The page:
Vanuatu Government introduces political reform through constitutional changes
Vanuatu- The Vanuatu government will be tabling about 10 constitutional amendments in the next session of Parliament.
This is in line with its political reform policy that aims to limit any chances for political instability.
Explanatory notes sent to all parliamentarians say the purpose of the constitutional amendments are to enable regulation of political parties and safeguard political stability and integrity of leaders in Vanuatu. restrict]
Bill for the constitution amendment (seven) Item 2 is to amend sub-article 4(3) to remove/delete the word “freely” which aims to allow Parliament to regulate matters in relation to the formation of political Parties. This section currently reads: “Political Parties may be formed freely and may contest elections. They shall respect the constitution and the principles of democracy”.
The amendments will also provide for regulation of the involvement of naturalised citizens in politics and enable regulation of cost effective election procedures.
The government plans to make changes to the procedure for the appointment of the Speaker of Parliament; extend the life of parliament from 4 to 5 years, regulate the powers of Parliament to dissolve parliament which will effectively provide for the parliament to dissolve parliament instead of the president; regulate the occurrences of motions of no-confidence against the prime minister.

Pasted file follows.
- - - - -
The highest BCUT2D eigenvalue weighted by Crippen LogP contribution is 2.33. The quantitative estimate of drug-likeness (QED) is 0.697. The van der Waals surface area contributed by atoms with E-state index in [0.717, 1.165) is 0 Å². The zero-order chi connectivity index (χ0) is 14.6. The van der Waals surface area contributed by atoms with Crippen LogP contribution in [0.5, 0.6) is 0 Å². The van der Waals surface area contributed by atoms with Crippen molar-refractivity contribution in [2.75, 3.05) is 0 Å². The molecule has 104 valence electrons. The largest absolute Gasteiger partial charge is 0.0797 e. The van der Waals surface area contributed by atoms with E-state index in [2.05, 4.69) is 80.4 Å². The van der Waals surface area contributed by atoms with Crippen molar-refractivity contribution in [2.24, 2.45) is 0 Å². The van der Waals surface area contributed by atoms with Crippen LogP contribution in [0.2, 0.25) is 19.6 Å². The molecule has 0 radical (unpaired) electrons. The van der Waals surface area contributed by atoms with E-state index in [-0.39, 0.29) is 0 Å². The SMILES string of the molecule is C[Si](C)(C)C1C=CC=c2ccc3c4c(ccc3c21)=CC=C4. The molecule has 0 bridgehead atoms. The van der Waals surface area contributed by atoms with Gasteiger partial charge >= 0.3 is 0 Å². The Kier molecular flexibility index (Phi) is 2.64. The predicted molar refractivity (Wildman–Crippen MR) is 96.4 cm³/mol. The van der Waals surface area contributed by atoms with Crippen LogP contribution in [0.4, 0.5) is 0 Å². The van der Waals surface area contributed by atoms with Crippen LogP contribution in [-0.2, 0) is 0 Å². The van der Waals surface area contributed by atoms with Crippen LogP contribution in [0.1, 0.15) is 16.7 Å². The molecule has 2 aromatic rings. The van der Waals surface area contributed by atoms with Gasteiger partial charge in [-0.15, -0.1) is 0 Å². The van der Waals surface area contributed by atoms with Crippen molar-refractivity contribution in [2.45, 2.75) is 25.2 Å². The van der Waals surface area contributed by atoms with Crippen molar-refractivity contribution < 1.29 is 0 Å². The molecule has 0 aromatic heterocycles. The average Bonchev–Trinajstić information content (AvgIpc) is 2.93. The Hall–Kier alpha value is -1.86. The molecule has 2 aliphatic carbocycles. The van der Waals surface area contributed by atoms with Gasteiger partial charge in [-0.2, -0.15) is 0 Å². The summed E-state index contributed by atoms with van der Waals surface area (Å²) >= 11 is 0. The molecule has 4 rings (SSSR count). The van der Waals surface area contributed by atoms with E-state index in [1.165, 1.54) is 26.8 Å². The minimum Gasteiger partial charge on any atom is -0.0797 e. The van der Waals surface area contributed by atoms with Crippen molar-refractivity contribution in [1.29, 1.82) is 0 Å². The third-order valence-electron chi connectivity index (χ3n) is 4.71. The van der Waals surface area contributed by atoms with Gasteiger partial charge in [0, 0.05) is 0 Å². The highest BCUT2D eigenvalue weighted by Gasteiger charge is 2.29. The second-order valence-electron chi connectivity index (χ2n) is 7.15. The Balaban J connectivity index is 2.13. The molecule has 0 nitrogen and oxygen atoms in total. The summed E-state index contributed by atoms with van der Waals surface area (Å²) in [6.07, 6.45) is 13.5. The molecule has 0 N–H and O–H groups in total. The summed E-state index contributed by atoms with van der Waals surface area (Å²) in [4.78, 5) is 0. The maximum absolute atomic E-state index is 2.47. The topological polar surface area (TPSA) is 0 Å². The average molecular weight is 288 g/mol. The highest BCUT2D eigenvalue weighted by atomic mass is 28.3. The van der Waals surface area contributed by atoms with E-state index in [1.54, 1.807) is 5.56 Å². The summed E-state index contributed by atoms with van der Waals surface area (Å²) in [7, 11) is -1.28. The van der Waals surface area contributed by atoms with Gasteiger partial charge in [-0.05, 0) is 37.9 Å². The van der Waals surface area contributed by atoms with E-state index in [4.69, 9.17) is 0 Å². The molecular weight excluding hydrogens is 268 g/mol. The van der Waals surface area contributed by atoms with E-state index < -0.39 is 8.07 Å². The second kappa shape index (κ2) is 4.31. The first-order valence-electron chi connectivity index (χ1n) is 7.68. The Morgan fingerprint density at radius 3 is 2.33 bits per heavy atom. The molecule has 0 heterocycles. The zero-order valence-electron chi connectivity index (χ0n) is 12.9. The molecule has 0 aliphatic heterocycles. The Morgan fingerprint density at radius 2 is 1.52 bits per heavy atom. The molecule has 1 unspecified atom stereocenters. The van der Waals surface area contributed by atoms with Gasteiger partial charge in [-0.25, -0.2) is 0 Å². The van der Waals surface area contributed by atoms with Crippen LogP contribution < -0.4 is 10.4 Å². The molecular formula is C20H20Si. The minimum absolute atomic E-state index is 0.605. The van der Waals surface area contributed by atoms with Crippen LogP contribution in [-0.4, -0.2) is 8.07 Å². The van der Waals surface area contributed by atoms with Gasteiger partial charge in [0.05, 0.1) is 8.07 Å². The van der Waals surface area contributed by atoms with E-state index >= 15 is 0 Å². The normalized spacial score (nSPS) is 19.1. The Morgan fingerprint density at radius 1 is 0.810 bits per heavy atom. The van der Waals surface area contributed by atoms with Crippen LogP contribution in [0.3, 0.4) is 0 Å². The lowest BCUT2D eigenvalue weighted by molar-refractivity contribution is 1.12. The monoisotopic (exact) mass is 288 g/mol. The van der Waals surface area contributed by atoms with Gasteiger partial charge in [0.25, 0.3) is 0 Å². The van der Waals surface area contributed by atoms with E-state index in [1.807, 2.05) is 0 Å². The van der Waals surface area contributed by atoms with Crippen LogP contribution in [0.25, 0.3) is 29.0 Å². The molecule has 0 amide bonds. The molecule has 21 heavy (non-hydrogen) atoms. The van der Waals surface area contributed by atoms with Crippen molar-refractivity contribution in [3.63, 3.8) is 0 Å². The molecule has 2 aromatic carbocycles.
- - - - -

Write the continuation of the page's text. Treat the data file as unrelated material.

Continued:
With regard to the issue of motions, the proposed amendments will allow an elected government a grace period of 12 months before it could face a motion of no confidence, and also to prevent any motions within 12 months before the end of parliament.
The constitutional changes will also include that to enable regulations of reserve seats for women. This issue of reserve seats has become a controversial issue of discussion on radio talk-back-shows and the social media since the Minister for Justice and Social Services, Ronald Warsal announced government plans for this particular amendment as agreed upon by the Council of Ministers.
Other constitutional amendments are to provide for the independence of the Office of the Auditor General; regulate the powers of the Prime Minister and a Minister after the dissolution of Parliament and before a general election and to expand the definition of a leader to include leaders in private sectors working with the government.
The amendments derived from experiences of Vanuatu’s political turmoil since independence, particularly but most particularly the recent political havocs that escalated from the jailing of 14 members of parliament over bribery and corruption charges.
The proposed constitutional changes were first uploaded onto social media by the Unions Group, ‘U-Block’.
The amendments will be the first major changes ever since independence that would now set a new platform in Vanuatu’s political arena.
Currently, the Salwai-led coalition is enjoying a comfortable majority of 38 MPs that is likely to bulldoze the sweeping changes through, with less or no difficulty.
Meanwhile, The U-Block which is headed by the Port Vila MP and Unionist, Ephraim Kalsakau has made a call on social media for members of the public not to remain silent but to seek clarification from their MPs, in fear that the changes could remove the rights of independent MPs and smaller parties from contesting national election. SOURCE: VANUATU LOOP/PACNEWS [/restrict]